People talk about where they’re headed next, and I can feel everyone collectively shucking off their summer personas and reassembling their real lives. The full-time tellers in the union return to their families in Queens; Belmont’s fall season begins just three days later. Many co-workers talk about setting up classrooms, conference days, a return to their students, half reluctant, half hopeful. But more people than I ever realized don’t have another step — the six-week season was a temporary relief from unemployment, and I eavesdrop on conversations about job prospects and troubles (“Before that, I’d never been fired in my life!”) and I am left awkwardly telling people that I am moving to England, apparently the strangest answer anyone could possibly hand out. “Good luck,” I’m told, by co-workers and customers alike. It is a reversal of fortunes, and I am grateful for the well wishes, because, to echo my customers’ mantra, “I need it.” My final tip of the season comes from a quiet woman I’ve seen throughout the meet, who asks me what my plans are as I cash her ticket. She hands me $5, and says, “Go and buy yourself a pint.”

The chill finally settles in the next day, and I walk into town after dark to find it utterly deserted, save a couple or two at each of the outdoor seating areas, and some kids practicing skateboarding tricks on Caroline Street, which had been teeming with people just a few days prior, shouting and lighting cigars and toasting the end of summer. It is like any seasonal resort town, just as the season ends, but then, there’s something slightly special about the idea of the Saratoga racing season, something so removed from time. I am too tired to be wistful, but I will be, unapologetically; I always come around to it eventually. I will miss counting out stacks of hundreds and handing them over disbelieving and lucky bettors. I will miss the long, uncomplicated afternoons, the cadence of transactions and the banter, the sense of feeling slightly out-of-synch with the rest of the world. It is a finite season, but in the middle of it all, it feels unending, a single moment in time, stretching out across the call to the post, the starting bell, over ten races a day, six days a week, six weeks a year, for a century and a half.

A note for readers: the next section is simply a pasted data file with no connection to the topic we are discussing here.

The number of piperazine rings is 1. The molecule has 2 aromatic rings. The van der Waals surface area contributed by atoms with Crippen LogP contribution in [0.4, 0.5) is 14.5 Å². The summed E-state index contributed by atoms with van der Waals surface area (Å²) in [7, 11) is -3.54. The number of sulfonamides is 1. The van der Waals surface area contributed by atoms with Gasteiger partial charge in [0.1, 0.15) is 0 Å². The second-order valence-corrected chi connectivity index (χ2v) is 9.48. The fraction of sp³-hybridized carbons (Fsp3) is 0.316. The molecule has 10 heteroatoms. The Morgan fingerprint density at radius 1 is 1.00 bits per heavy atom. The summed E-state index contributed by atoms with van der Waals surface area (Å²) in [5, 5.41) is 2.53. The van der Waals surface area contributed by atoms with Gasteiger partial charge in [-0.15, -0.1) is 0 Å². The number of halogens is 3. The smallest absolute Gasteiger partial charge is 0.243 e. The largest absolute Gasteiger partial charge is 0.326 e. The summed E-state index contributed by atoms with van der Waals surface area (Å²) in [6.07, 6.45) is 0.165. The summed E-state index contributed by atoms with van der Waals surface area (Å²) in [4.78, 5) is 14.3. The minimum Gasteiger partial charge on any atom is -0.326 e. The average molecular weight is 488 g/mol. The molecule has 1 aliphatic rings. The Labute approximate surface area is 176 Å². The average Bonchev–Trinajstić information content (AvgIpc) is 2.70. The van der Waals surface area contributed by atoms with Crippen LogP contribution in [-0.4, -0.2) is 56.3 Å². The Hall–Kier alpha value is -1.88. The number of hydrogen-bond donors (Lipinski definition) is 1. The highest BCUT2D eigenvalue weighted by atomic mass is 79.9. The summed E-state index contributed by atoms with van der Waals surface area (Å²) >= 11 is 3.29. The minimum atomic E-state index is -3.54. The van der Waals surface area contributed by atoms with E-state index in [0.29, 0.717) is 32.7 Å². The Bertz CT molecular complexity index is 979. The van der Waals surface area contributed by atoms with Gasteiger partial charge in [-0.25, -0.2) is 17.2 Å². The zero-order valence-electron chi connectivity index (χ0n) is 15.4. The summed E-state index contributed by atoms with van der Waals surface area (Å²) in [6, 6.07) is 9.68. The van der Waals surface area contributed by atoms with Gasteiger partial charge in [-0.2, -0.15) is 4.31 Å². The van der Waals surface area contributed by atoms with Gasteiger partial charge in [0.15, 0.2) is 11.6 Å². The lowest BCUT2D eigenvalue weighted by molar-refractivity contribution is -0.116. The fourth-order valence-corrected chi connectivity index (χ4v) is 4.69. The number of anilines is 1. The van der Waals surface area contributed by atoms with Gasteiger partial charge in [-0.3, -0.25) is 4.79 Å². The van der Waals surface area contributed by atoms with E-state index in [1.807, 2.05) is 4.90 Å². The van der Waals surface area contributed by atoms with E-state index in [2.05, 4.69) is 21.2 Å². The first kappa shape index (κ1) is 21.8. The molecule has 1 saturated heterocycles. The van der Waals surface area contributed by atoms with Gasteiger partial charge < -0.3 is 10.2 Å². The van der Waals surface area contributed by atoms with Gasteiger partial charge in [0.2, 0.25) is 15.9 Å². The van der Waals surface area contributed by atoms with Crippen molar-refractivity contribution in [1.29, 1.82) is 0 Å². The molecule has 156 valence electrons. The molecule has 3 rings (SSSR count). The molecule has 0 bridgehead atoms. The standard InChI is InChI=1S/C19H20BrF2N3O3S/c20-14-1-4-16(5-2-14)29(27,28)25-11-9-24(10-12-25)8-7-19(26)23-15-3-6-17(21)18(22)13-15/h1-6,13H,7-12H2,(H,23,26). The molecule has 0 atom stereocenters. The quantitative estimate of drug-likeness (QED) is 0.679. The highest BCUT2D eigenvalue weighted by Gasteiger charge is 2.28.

Previously: On Luck

Image courtesy the author

is a staff writer for The Millions and writes a regular column about fan culture for the New Statesman. She recently completed an MA in the digital humanities at University College London. She's gotten much better at Twitter in the past year, but she still spends most of her time (/life) on Tumblr. She lives in Brooklyn.

3 comments:

  1. A real joy reading Ms. Minkel’s dispatches from Saratoga but accolades don’t mean much when they’re all you’re allowed to post. The Millions consistently removes critical (and intelligently articulated) pieces. I’ve tried to post a couple of comments pointing out the weaknesses or writing-level flaws of certain pieces and despite being non-vindictive, non-trolling and eloquent I’m consistently censored. But I still wanted to congratulate Ms. Minkel on her decorum and for not succumbing to the worst instincts of the memoirist. She chronicles and does not judge. She paints a picture. She does a far better job than most documentarians. Her work is tactile but not over-described, contemporary but not snarky or dismissive or folks who are older or more traditional. She does not dismiss or mischaracterize. More young journalists, bloggers and writers need to exhibit her level of restraint and nuance.

  2. Sean, to quote from the ONE comment of yours that we removed (from an earlier essay, not this one):

    “Divorce/leave/cheat on your wife. Drink more. Fuck a few prostitutes after snorting cheap cocaine. Do anything but what you’re doing.” – this was directed non-rhetorically at the writer of the piece you were commenting on.

    I’m not sure in what universe you can call that “intelligently articulated”, “non-vindictive” or “non-trolling”. Pieces at The Millions receive plenty of critical comments, and we are happy to receive them, so long as they are at least a little bit civil.

    The other three comments that you’ve made on The Millions have not been touched by us.